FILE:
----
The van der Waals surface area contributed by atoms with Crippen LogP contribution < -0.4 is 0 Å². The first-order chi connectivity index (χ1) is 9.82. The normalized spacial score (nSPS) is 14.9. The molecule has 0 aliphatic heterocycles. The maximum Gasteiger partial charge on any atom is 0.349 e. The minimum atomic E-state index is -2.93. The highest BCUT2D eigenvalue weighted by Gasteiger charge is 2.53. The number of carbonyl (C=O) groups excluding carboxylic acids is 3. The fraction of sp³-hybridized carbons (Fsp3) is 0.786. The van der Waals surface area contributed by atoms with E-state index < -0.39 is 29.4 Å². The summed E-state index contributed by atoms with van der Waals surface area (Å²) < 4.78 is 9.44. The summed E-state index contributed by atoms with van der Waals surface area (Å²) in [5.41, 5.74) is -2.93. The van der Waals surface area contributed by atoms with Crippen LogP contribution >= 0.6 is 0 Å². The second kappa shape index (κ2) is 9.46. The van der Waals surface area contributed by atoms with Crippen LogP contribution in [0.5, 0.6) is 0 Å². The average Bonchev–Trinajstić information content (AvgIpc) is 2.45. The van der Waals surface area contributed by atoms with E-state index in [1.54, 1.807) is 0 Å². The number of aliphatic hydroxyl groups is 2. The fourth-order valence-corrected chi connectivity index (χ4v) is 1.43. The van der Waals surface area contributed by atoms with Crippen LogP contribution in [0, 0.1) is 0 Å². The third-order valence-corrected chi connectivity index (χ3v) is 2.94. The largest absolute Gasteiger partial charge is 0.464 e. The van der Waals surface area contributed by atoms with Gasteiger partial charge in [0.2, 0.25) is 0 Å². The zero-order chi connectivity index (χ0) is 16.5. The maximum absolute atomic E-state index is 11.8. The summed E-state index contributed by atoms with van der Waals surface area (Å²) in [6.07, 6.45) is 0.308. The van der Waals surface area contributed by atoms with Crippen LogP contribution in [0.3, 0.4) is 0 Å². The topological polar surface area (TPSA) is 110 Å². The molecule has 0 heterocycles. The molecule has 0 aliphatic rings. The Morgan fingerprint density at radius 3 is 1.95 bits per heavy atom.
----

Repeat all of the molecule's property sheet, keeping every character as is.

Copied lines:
The van der Waals surface area contributed by atoms with Crippen LogP contribution < -0.4 is 0 Å². The first-order chi connectivity index (χ1) is 9.82. The normalized spacial score (nSPS) is 14.9. The molecule has 0 aliphatic heterocycles. The maximum Gasteiger partial charge on any atom is 0.349 e. The minimum atomic E-state index is -2.93. The highest BCUT2D eigenvalue weighted by Gasteiger charge is 2.53. The number of carbonyl (C=O) groups excluding carboxylic acids is 3. The fraction of sp³-hybridized carbons (Fsp3) is 0.786. The van der Waals surface area contributed by atoms with E-state index < -0.39 is 29.4 Å². The summed E-state index contributed by atoms with van der Waals surface area (Å²) < 4.78 is 9.44. The summed E-state index contributed by atoms with van der Waals surface area (Å²) in [5.41, 5.74) is -2.93. The van der Waals surface area contributed by atoms with Crippen LogP contribution >= 0.6 is 0 Å². The second kappa shape index (κ2) is 9.46. The van der Waals surface area contributed by atoms with Crippen LogP contribution in [0.5, 0.6) is 0 Å². The average Bonchev–Trinajstić information content (AvgIpc) is 2.45. The van der Waals surface area contributed by atoms with E-state index in [1.54, 1.807) is 0 Å². The number of aliphatic hydroxyl groups is 2. The fourth-order valence-corrected chi connectivity index (χ4v) is 1.43. The van der Waals surface area contributed by atoms with Crippen LogP contribution in [0, 0.1) is 0 Å². The third-order valence-corrected chi connectivity index (χ3v) is 2.94. The largest absolute Gasteiger partial charge is 0.464 e. The van der Waals surface area contributed by atoms with Gasteiger partial charge in [0.2, 0.25) is 0 Å². The zero-order chi connectivity index (χ0) is 16.5. The maximum absolute atomic E-state index is 11.8. The summed E-state index contributed by atoms with van der Waals surface area (Å²) in [6.07, 6.45) is 0.308. The van der Waals surface area contributed by atoms with Crippen LogP contribution in [0.3, 0.4) is 0 Å². The topological polar surface area (TPSA) is 110 Å². The molecule has 0 heterocycles. The molecule has 0 aliphatic rings. The Morgan fingerprint density at radius 3 is 1.95 bits per heavy atom.